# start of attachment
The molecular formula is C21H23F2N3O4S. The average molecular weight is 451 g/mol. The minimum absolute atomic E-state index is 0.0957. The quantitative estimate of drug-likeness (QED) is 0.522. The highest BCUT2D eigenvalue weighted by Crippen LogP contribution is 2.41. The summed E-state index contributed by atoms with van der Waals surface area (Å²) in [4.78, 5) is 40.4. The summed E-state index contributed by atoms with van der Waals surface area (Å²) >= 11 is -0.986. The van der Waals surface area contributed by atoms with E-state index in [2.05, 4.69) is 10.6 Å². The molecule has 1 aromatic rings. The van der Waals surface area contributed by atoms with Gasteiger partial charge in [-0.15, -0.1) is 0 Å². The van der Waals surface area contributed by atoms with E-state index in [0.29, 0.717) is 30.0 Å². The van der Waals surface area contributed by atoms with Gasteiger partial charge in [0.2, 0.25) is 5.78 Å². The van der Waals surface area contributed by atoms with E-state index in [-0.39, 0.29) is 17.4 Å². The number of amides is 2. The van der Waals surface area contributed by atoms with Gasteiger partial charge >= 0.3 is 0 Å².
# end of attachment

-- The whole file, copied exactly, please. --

The molecular formula is C21H23F2N3O4S. The average molecular weight is 451 g/mol. The minimum absolute atomic E-state index is 0.0957. The quantitative estimate of drug-likeness (QED) is 0.522. The highest BCUT2D eigenvalue weighted by Crippen LogP contribution is 2.41. The summed E-state index contributed by atoms with van der Waals surface area (Å²) in [4.78, 5) is 40.4. The summed E-state index contributed by atoms with van der Waals surface area (Å²) >= 11 is -0.986. The van der Waals surface area contributed by atoms with E-state index in [2.05, 4.69) is 10.6 Å². The molecule has 1 aromatic rings. The van der Waals surface area contributed by atoms with Gasteiger partial charge in [-0.15, -0.1) is 0 Å². The van der Waals surface area contributed by atoms with E-state index in [0.29, 0.717) is 30.0 Å². The van der Waals surface area contributed by atoms with Gasteiger partial charge in [0.2, 0.25) is 5.78 Å². The van der Waals surface area contributed by atoms with E-state index in [-0.39, 0.29) is 17.4 Å². The number of amides is 2. The van der Waals surface area contributed by atoms with Gasteiger partial charge >= 0.3 is 0 Å².